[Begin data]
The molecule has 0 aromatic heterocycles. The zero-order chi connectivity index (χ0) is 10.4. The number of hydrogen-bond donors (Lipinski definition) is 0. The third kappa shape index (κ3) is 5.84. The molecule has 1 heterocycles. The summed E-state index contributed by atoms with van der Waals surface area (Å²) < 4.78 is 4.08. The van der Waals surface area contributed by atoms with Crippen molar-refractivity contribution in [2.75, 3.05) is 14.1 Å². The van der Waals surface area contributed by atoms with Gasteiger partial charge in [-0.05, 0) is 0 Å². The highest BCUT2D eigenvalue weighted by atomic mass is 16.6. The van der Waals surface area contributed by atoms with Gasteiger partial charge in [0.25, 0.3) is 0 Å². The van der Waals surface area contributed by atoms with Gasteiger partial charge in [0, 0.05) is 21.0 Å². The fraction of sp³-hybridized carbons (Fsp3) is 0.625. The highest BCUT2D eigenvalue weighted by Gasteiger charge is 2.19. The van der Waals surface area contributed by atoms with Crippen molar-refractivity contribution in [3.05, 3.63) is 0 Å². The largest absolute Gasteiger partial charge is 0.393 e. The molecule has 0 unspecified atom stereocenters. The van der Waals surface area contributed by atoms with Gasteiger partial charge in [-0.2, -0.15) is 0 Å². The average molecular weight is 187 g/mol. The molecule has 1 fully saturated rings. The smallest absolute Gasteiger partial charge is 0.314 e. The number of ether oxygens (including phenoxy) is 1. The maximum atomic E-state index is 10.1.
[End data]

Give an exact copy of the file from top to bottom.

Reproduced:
The molecule has 0 aromatic heterocycles. The zero-order chi connectivity index (χ0) is 10.4. The number of hydrogen-bond donors (Lipinski definition) is 0. The third kappa shape index (κ3) is 5.84. The molecule has 1 heterocycles. The summed E-state index contributed by atoms with van der Waals surface area (Å²) < 4.78 is 4.08. The van der Waals surface area contributed by atoms with Crippen molar-refractivity contribution in [2.75, 3.05) is 14.1 Å². The van der Waals surface area contributed by atoms with Gasteiger partial charge in [-0.05, 0) is 0 Å². The highest BCUT2D eigenvalue weighted by atomic mass is 16.6. The van der Waals surface area contributed by atoms with Gasteiger partial charge in [0.25, 0.3) is 0 Å². The van der Waals surface area contributed by atoms with Gasteiger partial charge in [0, 0.05) is 21.0 Å². The fraction of sp³-hybridized carbons (Fsp3) is 0.625. The highest BCUT2D eigenvalue weighted by Gasteiger charge is 2.19. The van der Waals surface area contributed by atoms with Crippen molar-refractivity contribution in [3.05, 3.63) is 0 Å². The largest absolute Gasteiger partial charge is 0.393 e. The molecule has 0 unspecified atom stereocenters. The van der Waals surface area contributed by atoms with Gasteiger partial charge in [-0.2, -0.15) is 0 Å². The average molecular weight is 187 g/mol. The molecule has 1 fully saturated rings. The smallest absolute Gasteiger partial charge is 0.314 e. The number of ether oxygens (including phenoxy) is 1. The maximum atomic E-state index is 10.1.